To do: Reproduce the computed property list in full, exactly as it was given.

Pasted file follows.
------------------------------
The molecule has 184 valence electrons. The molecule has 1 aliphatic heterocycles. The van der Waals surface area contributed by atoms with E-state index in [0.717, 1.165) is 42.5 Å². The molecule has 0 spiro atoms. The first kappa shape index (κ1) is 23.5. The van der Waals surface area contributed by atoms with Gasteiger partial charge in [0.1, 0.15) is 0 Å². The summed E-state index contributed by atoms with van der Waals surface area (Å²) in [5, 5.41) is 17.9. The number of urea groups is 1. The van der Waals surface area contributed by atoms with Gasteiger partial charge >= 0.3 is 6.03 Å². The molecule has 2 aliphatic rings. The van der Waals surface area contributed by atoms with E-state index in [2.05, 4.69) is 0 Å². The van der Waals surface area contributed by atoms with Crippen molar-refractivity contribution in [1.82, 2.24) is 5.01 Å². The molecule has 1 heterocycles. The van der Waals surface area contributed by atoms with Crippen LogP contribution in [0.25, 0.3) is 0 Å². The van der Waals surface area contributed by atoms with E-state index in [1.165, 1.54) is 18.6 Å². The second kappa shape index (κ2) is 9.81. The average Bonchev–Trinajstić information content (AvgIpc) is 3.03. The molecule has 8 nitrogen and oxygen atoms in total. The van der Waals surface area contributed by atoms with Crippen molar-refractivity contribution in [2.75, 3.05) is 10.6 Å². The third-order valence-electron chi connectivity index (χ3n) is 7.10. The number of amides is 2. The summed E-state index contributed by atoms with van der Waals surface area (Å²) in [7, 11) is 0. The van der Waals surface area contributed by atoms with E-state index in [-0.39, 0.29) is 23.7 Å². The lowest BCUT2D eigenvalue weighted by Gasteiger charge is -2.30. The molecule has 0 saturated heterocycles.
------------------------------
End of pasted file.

The molecule has 184 valence electrons. The molecule has 1 aliphatic heterocycles. The van der Waals surface area contributed by atoms with E-state index in [0.717, 1.165) is 42.5 Å². The molecule has 0 spiro atoms. The first kappa shape index (κ1) is 23.5. The van der Waals surface area contributed by atoms with Gasteiger partial charge in [0.1, 0.15) is 0 Å². The summed E-state index contributed by atoms with van der Waals surface area (Å²) in [5, 5.41) is 17.9. The number of urea groups is 1. The van der Waals surface area contributed by atoms with Gasteiger partial charge >= 0.3 is 6.03 Å². The molecule has 2 aliphatic rings. The van der Waals surface area contributed by atoms with E-state index in [2.05, 4.69) is 0 Å². The van der Waals surface area contributed by atoms with Crippen molar-refractivity contribution in [1.82, 2.24) is 5.01 Å². The molecule has 1 heterocycles. The van der Waals surface area contributed by atoms with Crippen LogP contribution in [0.25, 0.3) is 0 Å². The van der Waals surface area contributed by atoms with E-state index in [1.165, 1.54) is 18.6 Å². The second kappa shape index (κ2) is 9.81. The average Bonchev–Trinajstić information content (AvgIpc) is 3.03. The molecule has 8 nitrogen and oxygen atoms in total. The van der Waals surface area contributed by atoms with Crippen molar-refractivity contribution in [2.75, 3.05) is 10.6 Å². The third-order valence-electron chi connectivity index (χ3n) is 7.10. The number of amides is 2. The summed E-state index contributed by atoms with van der Waals surface area (Å²) in [7, 11) is 0. The van der Waals surface area contributed by atoms with E-state index in [-0.39, 0.29) is 23.7 Å². The lowest BCUT2D eigenvalue weighted by Gasteiger charge is -2.30. The molecule has 0 saturated heterocycles.